AUSTIN (CN) – In the wake of a “bathroom bill” passed by the Texas Senate last month that is being called anti-transgender and discriminatory, the State House has proposed legislation to ban local nondiscrimination ordinances.
Senate Bill 6, which sailed through the upper chamber with the support of Lt. Governor Dan Patrick, would require people in Texas to use restrooms in public schools, government buildings and public universities that correspond with the “biological sex” on their birth certificates.
House Bill 2899, by Rep. Ron Simmons, R-Carrollton, does not mention sex or gender, but attempts to compliment S.B. 6 by prohibiting municipalities and school districts from enforcing nondiscrimination ordinances that protect a class of people from discrimination if the ordinances regulate access to multiple-occupancy restrooms, showers or changing facilities.
The legislation is similar to a measure recently adopted in North Carolina, which prohibits local governments from passing ordinances extending nondiscrimination to sexual orientation and gender identity until December 2020.
H.B. 2899 would nullify nondiscrimination ordinances that have existed for decades in several Texas cities , which transgender people often rely on when determining whether or not it is safe to use a public facility.
Representatives listened to public testimony on H.B. 2899 in a House State Affairs Committee hearing that began late Wednesday evening and lasted until 4:30 a.m. Thursday.
“This issue needs to be the same in Austin as it is in Abilene; the same in Houston as it is in Hutto,” Rep. Simmons said at the hearing. “It does not prohibit a statewide nondiscrimination policy. What we’re saying is that this needs to be handled at the state level.”
Out of 72 people who testified Wednesday night and Thursday morning, 66 opposed the measure.
Opponents of the bill, including some committee members, said the legislation was simply unnecessary — a “solution in search of a problem.” Moreover, they said, the bill could have a disastrous effect on the state’s economy and endanger people in need of protection.
“Legislation of this nature is viewed as discriminatory,” said Ashley Harris, director of industry and government relations for Visit San Antonio. “It is not in line with the welcoming environment that guests to our city have come to expect.”
Harris said her city was already experiencing economic losses because of legislation like H.B. 2899. Organizers of two events set to occur in San Antonio have already canceled, while others plan to pull out if the legislation passes.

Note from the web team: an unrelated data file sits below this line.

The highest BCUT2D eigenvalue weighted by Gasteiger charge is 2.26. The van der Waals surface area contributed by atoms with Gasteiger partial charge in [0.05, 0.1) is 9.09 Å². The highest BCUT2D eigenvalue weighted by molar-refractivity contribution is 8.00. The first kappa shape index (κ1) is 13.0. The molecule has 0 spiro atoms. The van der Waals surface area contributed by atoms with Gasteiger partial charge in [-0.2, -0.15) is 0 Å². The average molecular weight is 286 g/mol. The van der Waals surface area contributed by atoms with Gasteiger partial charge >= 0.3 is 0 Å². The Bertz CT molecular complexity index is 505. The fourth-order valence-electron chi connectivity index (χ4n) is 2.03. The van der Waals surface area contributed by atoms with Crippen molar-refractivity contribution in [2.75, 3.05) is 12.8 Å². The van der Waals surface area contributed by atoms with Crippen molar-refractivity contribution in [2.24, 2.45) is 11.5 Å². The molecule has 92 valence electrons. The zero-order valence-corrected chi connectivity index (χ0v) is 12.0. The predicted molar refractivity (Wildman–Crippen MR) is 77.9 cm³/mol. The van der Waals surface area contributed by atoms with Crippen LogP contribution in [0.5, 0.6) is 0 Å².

She cited a recent study by the Waco-based Perryman Group, which found that Texas stands to lose $3.3 billion in annual tourism revenue and more than 35,600 full-time jobs if anti-LGBT bills like H.B. 2899 become law.
Chris Wallace, president of the Texas Association of Business, said that companies considering moving to the state have put their plans on hold pending the outcome of this legislation, and that companies already operating in the state are concerned about the impact such legislation might have on their ability to recruit employees.
“We believe that discriminatory legislation of this type is risky business that Texas simply cannot afford,” Wallace said. “Why do we want to proceed with legislation that is perceived to fix a problem that simply does not exist, to risk the Texas miracle which we all worked so hard to create?”
After hearing several city officials speak about the effect H.B. 2899 might have on businesses, committee chairman Byron Cook, R-Corsicana, said he was frustrated that no representatives from such businesses testified.
“Them weighing in would probably have a profound effect on what we’re doing,” Cook said. “For them not to be here implies that they’re okay with something when that may not be the case.”
David Welch, who spoke in support of the bill on behalf of the Texas Pastor Council, said legislators should be more concerned with protecting women and children than the economy.
“Are we saying that people in other states and event planners are going to tell those of us living here every day that we’re going to have to jeopardize and threaten the emotional and physical safety and privacy of our women and children … so they can have an event here?” Welch said. “Well, we’re not willing to make that trade off.”
Cook, members of the committee, and several others pointed out that there have been no reported issues with men using the protections provided by nondiscrimination ordinances to enter public facilities for nefarious purposes.
As the hearing progressed, the testimony became more personal.
Elizabeth Schwartz, the granddaughter of former State Sen. A.R. “Babe” Schwartz, said the bill legitimizes discrimination that she and many other Texans already experience.
Although Schwartz is not transgender, she said she commonly faces discrimination because of the way she looks.
“This first time I was misgendered, I was 10 years old. I was kicked out of a bathroom because I looked like a boy,” she said.
If the bill passed, instead of “just being stared at” in the bathroom, she feared she could be questioned and searched by police officers.
“I’m not comfortable with that,” Schwartz said.
Emmett Schelling, a transgender man, agreed with Schwartz that legislation like H.B. 2899 would allow those with a bias to be “openly worse than they already are.”
He added that eliminating local nondiscrimination ordinances might exacerbate the already high rate of suicide among transgender people, and make them more vulnerable to assault.
“When you take away these protections, you’re more-or-less advocating for the people that do have an issue to go ahead and be even more violent or verbal,” Schelling said. “This might be an economic stance for cities, but this is a life-and-death stance for us.”
The bill was left pending in committee.